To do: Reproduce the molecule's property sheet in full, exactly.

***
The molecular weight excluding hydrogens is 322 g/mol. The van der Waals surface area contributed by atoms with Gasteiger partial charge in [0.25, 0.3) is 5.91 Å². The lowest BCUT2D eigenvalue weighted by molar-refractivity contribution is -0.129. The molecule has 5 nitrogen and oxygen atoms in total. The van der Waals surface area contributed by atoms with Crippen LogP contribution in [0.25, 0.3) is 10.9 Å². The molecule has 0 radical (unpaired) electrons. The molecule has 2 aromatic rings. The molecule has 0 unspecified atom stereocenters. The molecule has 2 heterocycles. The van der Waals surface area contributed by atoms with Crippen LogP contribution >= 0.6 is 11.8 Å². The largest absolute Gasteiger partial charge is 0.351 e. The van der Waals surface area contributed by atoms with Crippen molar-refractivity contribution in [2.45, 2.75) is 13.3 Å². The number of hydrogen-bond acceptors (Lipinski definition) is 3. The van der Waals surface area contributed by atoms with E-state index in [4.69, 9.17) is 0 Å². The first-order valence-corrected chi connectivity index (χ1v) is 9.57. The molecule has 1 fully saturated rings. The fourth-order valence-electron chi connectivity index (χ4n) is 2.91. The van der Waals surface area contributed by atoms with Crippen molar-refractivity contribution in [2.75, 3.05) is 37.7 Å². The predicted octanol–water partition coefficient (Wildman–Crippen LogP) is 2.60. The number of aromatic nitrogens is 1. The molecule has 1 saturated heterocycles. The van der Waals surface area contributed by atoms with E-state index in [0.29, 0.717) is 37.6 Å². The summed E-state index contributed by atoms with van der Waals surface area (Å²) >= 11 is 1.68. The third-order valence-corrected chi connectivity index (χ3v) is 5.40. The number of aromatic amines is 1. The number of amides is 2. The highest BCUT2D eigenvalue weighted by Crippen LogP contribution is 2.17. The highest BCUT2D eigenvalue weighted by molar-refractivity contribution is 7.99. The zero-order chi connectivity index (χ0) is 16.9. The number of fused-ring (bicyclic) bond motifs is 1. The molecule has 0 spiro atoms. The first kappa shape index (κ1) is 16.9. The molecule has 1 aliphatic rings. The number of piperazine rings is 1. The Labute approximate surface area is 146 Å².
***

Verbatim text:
The molecular weight excluding hydrogens is 322 g/mol. The van der Waals surface area contributed by atoms with Gasteiger partial charge in [0.25, 0.3) is 5.91 Å². The lowest BCUT2D eigenvalue weighted by molar-refractivity contribution is -0.129. The molecule has 5 nitrogen and oxygen atoms in total. The van der Waals surface area contributed by atoms with Crippen LogP contribution in [0.25, 0.3) is 10.9 Å². The molecule has 0 radical (unpaired) electrons. The molecule has 2 aromatic rings. The molecule has 0 unspecified atom stereocenters. The molecule has 2 heterocycles. The van der Waals surface area contributed by atoms with Crippen LogP contribution >= 0.6 is 11.8 Å². The largest absolute Gasteiger partial charge is 0.351 e. The van der Waals surface area contributed by atoms with Crippen molar-refractivity contribution in [2.45, 2.75) is 13.3 Å². The number of hydrogen-bond acceptors (Lipinski definition) is 3. The van der Waals surface area contributed by atoms with E-state index in [4.69, 9.17) is 0 Å². The first-order valence-corrected chi connectivity index (χ1v) is 9.57. The molecule has 1 fully saturated rings. The fourth-order valence-electron chi connectivity index (χ4n) is 2.91. The van der Waals surface area contributed by atoms with Crippen molar-refractivity contribution in [2.75, 3.05) is 37.7 Å². The predicted octanol–water partition coefficient (Wildman–Crippen LogP) is 2.60. The number of aromatic nitrogens is 1. The molecule has 1 saturated heterocycles. The van der Waals surface area contributed by atoms with E-state index in [0.29, 0.717) is 37.6 Å². The summed E-state index contributed by atoms with van der Waals surface area (Å²) >= 11 is 1.68. The third-order valence-corrected chi connectivity index (χ3v) is 5.40. The number of aromatic amines is 1. The number of amides is 2. The highest BCUT2D eigenvalue weighted by Crippen LogP contribution is 2.17. The highest BCUT2D eigenvalue weighted by molar-refractivity contribution is 7.99. The zero-order chi connectivity index (χ0) is 16.9. The number of fused-ring (bicyclic) bond motifs is 1. The molecule has 0 spiro atoms. The first kappa shape index (κ1) is 16.9. The molecule has 1 aliphatic rings. The number of piperazine rings is 1. The Labute approximate surface area is 146 Å².